Defence firm BAE cuts 1,000 jobs
Defence company BAE Systems has revealed plans to cut almost 1,000 jobs at sites across the UK.
It said the cuts were a result of changes in the defence programme announced in December, together with "other workload changes".
The Confederation of Shipbuilding and Engineering Unions said it meant "worrying prospects" for the industry.
In England, 740 jobs will be axed at sites in Brough, Chadderton, Farnborough, Samlesbury and Warton.
In addition, BAE's Integrated System Technologies (Insyte) confirmed 206 jobs would be cut across its 12 sites in the UK by the end of 2011.
Reduction in workload
A spokeswoman said a further 433 job cuts had already been confirmed for the end of 2010, bringing the total number axed in that division to 639.
Rory Fisher, managing director of BAE's Integrated System Technologies division, said: "These reductions will shape our business appropriately to meet existing and future commitments. We will take all possible actions to mitigate these potential job losses."
The company said there could be 212 job losses at Brough, in East Yorkshire, associated with a reduction in workload, mainly on the Hawk programme, and 26 job losses at Chadderton, Manchester, because of a reduction in workload in the large aircraft business.
A further 55 job losses are expected within the Harrier team at Farnborough, Hampshire, and 149 jobs are set to go at Samlesbury in Lancashire.
In Warton, Lancashire, 298 jobs are set to be cut.
Kevin Taylor, managing director of BAE's Military Air Solutions (MAS) division, said: "We have today initiated consultation regarding potential job losses across the Military Air Solutions business, affecting the Brough, Chadderton, Farnborough, Samlesbury and Warton sites.
"Potential job losses are in manufacturing, engineering and associated support functions.
"These potential job losses result from the impact of the changes in the defence programme announced in December 2009, together with other workload changes.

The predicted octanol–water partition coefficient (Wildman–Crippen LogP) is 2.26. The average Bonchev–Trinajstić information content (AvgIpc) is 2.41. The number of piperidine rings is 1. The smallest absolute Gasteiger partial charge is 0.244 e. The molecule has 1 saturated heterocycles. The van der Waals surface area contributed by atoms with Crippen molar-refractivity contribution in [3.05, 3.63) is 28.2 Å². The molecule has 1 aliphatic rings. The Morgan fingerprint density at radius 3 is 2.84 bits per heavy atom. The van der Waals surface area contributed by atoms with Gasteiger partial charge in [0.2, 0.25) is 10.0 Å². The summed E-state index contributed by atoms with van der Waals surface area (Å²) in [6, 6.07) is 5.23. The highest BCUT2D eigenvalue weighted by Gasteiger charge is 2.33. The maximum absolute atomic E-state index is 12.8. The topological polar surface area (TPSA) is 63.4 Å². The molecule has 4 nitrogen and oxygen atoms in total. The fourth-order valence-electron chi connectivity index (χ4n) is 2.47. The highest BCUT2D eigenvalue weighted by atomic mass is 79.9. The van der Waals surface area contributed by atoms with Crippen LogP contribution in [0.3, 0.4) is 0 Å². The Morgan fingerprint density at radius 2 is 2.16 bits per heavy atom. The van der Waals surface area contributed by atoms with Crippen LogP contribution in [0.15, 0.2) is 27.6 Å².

"It is vital that MAS remains competitive by ensuring we have the correct balance of skills, capabilities and resources as we await the outcome.
"Today's announcement is designed to ensure we remain properly positioned in what will undoubtedly become an increasingly challenging environment."
A spokesman from BAE Systems said the "changes in the defence programme" announced last December included a reduction in the number of Harriers in service and the early retirement of the Nimrod MR2.
He said "other workload changes" included the completion of VC10 work packages, retirement of Nimrod R1 in early 2011 and a reduction in work on the Airbus passenger aircraft for Spirit Aerosystems.
The Confederation of Shipbuilding and Engineering Unions warned the outcome of the forthcoming strategic defence and security review and the cuts being demanded by the treasury meant "worrying prospects" for the defence industry.
CSEU general secretary Hugh Scullion said: "The unions are shocked at the scale of these losses and will be demanding an explanation from BAE.
"Talks will begin locally in the first instance to attempt to mitigate the planned losses and if necessary national negotiations will follow. The unions will oppose any compulsory redundancies.
"With the forthcoming defence review these cuts may be the tip of the iceberg, but knee-jerk reactions from employers could make things even worse."